The daughter of parents from Trinidad and Tobago and St. Vincent, Lolita Hernandez gained a unique perspective on growing up in Detroit. In Making Callaloo in Detroit she weaves her memories of food, language, music and family into twelve stories of outsiders looking at a strange world, wondering how to fit in and making it through in their own way. The linguistic rhythms and phrases of her childhood bring distinctive characters to life: mothers, sons, daughters, friends and neighbours who crave sun and saltwater and would rather dance on a bare wood floor than give in to despair. In their kitchens, they make callaloo, bakes, buljol, sanchocho and pelau - foods not usually associated with Detroit.Hernandez's characters sing and dance, curse and love, and cook and eat. A niece races to make a favourite family dish correctly for an uncle in the hospital, three friends watch an unfamiliar and official-looking man in the neighbourhood, lovers and daughters cope with sudden deaths of the men in their lives, a man who can no longer speak escapes his life in imagination and families gather to celebrate the new year with joyful dancing against a backdrop of calypso music. Hernandez's stories reflect the diversity of characters to be found at the intersection between cultures while also offering a window into a very particular and rich Caribbean culture that survives in the deepest recesses of Detroit.In addition to being a compelling and colourful read, Making Callaloo in Detroit explores questions of how we assimilate and retain identity, how families evolve as generations pass, how memory guides the present and how the spirit world stays close to the living. All readers of fiction will enjoy this lush collection.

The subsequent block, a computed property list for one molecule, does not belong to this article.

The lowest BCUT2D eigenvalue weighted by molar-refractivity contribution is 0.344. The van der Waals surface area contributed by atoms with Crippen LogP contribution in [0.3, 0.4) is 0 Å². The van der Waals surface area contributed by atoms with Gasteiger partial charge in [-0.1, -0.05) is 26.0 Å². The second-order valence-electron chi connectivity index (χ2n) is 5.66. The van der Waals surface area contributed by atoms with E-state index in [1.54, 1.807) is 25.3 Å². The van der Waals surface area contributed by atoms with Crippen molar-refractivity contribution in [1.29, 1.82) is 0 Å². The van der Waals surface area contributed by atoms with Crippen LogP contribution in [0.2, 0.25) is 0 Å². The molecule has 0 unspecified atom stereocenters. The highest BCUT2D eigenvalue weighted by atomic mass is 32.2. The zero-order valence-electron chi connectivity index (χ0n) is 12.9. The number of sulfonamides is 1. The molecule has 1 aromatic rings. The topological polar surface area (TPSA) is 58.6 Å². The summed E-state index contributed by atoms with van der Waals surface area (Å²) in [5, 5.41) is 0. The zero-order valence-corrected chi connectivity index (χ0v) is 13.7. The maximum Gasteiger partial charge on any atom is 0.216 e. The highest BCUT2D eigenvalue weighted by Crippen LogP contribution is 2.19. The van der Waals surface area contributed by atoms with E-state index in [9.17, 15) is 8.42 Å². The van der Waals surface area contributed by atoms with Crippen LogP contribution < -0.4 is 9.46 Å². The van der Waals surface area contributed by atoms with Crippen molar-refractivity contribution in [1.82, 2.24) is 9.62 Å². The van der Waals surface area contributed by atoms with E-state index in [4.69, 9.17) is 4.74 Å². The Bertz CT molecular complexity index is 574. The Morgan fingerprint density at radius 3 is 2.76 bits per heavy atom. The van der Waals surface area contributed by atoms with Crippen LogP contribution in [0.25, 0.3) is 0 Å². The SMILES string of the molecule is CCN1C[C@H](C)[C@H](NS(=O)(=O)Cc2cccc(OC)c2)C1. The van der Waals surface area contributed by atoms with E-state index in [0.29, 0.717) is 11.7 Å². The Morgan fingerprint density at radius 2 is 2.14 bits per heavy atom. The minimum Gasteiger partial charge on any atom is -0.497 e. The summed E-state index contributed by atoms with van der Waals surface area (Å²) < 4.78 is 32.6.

Born and raised in Detroit, Lolita Hernandez is the author of Autopsy of an Engine and Other Stories from the Cadillac Plant, winner of a 2005 PEN Beyond Margins Award. She is also the author of two chapbooks, Quiet Battles and snakecrossing. She is a 2012 Kresge Literary Arts fellow and her poetry and fiction have appeared in a wide variety of literary publications. After over thirty-three years as a UAW worker at General Motors, she now teaches in the creative writing department in the University of Michigan Residential College.